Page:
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Topic: Maximize buzzer loudness (Read 2 times) previous topic - next topic

Grumpy_Mike

Quote
I cannot connect the buzzer to a higher voltage

Then you can not put more current through it.
You could generate a higher voltage with an inverter or transformer.

The fact that it sounded less loud through a transistor suggests you did not wire it up right. Emitter to ground, buzzer to collector an +5V?

Mount the sounder on a ridged surface to make it sound louder, the inside of the box would do.

Lord_Corwin


Quote
I cannot connect the buzzer to a higher voltage

Then you can not put more current through it.
You could generate a higher voltage with an inverter or transformer.

The fact that it sounded less loud through a transistor suggests you did not wire it up right. Emitter to ground, buzzer to collector an +5V?

Mount the sounder on a ridged surface to make it sound louder, the inside of the box would do.


Ok I'll try to fix it better. On the other side I understand that the only possibility is to increase voltage. I'll think about it.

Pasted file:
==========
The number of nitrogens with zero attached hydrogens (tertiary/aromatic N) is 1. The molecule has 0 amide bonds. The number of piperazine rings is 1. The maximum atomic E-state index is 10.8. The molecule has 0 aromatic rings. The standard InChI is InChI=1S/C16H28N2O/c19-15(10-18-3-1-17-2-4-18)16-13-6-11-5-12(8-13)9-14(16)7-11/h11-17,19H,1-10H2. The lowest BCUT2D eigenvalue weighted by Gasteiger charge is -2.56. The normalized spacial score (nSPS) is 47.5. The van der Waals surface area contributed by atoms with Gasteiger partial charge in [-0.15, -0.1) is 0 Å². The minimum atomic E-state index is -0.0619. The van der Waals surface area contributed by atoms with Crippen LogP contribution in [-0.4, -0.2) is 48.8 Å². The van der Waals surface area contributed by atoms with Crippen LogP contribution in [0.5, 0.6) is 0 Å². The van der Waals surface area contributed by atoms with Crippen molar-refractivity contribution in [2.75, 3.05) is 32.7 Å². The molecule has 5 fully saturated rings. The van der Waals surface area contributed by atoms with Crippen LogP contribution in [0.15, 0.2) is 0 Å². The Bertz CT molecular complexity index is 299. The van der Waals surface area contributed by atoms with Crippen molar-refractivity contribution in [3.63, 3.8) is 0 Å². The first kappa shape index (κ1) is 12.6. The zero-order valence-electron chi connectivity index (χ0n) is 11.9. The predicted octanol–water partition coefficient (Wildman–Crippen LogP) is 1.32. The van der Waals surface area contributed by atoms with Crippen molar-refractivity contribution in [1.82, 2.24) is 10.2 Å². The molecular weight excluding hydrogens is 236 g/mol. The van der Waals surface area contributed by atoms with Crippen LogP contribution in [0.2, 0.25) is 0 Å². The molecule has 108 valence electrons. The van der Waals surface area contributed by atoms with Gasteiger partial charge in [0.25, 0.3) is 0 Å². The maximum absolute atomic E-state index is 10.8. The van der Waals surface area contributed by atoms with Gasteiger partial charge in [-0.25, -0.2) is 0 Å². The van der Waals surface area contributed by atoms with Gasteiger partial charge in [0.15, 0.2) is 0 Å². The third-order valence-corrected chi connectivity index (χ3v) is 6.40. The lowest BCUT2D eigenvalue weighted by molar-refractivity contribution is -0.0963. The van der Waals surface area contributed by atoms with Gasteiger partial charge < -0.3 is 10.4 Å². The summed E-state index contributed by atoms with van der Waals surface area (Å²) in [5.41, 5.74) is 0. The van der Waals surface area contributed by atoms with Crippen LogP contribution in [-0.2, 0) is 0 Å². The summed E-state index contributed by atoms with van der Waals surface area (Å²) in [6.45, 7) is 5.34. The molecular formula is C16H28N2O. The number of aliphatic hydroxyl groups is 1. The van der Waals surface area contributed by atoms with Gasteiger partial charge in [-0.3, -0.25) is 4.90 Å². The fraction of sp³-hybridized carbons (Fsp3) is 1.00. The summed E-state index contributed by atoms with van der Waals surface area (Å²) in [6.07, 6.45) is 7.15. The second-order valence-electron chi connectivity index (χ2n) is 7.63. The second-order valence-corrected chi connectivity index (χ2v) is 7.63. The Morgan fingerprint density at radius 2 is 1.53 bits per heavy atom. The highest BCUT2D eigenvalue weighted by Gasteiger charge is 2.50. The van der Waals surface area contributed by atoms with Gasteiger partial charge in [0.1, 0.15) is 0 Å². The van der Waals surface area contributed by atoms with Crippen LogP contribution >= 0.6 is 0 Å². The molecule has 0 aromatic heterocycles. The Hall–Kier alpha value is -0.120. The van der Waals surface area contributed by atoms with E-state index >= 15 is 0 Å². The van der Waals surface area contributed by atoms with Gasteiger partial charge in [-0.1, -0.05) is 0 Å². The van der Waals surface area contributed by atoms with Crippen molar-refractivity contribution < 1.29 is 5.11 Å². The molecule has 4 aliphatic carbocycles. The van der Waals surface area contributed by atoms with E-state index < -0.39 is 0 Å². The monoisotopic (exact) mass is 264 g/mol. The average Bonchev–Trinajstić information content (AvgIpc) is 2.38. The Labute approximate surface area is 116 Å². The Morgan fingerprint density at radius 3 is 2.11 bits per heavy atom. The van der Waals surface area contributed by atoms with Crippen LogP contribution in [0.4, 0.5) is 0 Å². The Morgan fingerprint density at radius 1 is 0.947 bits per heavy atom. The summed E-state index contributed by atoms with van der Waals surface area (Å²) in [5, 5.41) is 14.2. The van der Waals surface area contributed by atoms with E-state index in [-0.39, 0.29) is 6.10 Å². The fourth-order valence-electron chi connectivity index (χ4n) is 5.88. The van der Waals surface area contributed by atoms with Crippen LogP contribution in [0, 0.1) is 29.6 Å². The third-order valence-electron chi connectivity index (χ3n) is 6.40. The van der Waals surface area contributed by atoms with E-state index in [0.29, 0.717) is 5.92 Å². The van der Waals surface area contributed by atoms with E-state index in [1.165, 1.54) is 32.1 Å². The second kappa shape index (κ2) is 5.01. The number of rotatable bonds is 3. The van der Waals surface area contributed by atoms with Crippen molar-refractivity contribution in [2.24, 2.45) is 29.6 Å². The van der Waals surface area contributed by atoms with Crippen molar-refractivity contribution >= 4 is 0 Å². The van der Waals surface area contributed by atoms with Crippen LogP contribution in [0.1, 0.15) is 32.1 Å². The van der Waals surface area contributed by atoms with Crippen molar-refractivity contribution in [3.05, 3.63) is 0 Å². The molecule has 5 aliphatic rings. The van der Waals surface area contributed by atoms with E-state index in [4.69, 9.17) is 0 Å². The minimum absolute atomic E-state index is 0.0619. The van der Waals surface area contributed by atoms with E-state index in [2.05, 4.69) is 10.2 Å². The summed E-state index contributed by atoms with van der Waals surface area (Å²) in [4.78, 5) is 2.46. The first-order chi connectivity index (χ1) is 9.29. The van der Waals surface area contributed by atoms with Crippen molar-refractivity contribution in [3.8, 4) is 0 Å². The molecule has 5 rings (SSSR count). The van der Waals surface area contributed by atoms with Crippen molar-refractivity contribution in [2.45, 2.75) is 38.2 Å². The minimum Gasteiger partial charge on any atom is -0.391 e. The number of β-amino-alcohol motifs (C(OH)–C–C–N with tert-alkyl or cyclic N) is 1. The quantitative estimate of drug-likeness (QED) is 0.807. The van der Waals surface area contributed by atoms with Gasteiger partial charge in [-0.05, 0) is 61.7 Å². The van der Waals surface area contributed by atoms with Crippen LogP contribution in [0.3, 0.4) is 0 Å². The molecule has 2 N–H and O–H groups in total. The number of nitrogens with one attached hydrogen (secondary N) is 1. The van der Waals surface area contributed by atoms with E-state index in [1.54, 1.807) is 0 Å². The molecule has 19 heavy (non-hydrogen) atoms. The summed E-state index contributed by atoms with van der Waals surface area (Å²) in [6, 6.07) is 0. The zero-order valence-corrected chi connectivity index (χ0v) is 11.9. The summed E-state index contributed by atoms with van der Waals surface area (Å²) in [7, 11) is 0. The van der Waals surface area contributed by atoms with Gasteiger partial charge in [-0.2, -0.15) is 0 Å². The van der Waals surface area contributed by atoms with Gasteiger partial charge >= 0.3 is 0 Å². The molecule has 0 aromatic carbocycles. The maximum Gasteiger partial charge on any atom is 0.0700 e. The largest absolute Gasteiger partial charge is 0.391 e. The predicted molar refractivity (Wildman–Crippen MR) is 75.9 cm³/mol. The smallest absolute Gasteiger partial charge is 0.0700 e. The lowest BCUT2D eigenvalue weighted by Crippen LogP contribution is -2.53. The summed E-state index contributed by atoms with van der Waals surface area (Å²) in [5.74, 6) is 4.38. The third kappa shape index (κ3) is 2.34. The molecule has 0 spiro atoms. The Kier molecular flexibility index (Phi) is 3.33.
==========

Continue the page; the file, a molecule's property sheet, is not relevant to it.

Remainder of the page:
Thanks for your comments!


wizdum



Quote
I cannot connect the buzzer to a higher voltage

Then you can not put more current through it.
You could generate a higher voltage with an inverter or transformer.

The fact that it sounded less loud through a transistor suggests you did not wire it up right. Emitter to ground, buzzer to collector an +5V?

Mount the sounder on a ridged surface to make it sound louder, the inside of the box would do.


Ok I'll try to fix it better. On the other side I understand that the only possibility is to increase voltage. I'll think about it.
Thanks for your comments!




Something like this: http://www.pololu.com/catalog/product/799

Would do the trick I think.
"Anyone who isn't confused really doesn't understand the situation."

Electronic props for Airsoft, paintball, and laser tag -> www.nightscapetech.com

Lord_Corwin

Yes, it would do the trick. Thanks!!!

oric_dan

Quote
V = 30 V máx.
f = 3.500 Hz ± 500 Hz;
Z =300 ohm.
Accoustic level = 80 dB with V=12V
C= 24.000 ± 30 % pf.


I don't quite understand these specs, as 24.000 pf [same as 24,000 to US'ers] indicates a
piezo buzzer [I think], whereas I'm not sure how Z=300 ohm factors in, since

Xc = 1/(2*pi*3500*24nF) = 1900 ohms.

Another possibility is going to a magnetic "buzzer" rather than piezo. The ones I have measure
44 ohms "dc resistance", and I'm sure that with an NPN inverter driving them at 5V, they'd
probably chase me out of the room.

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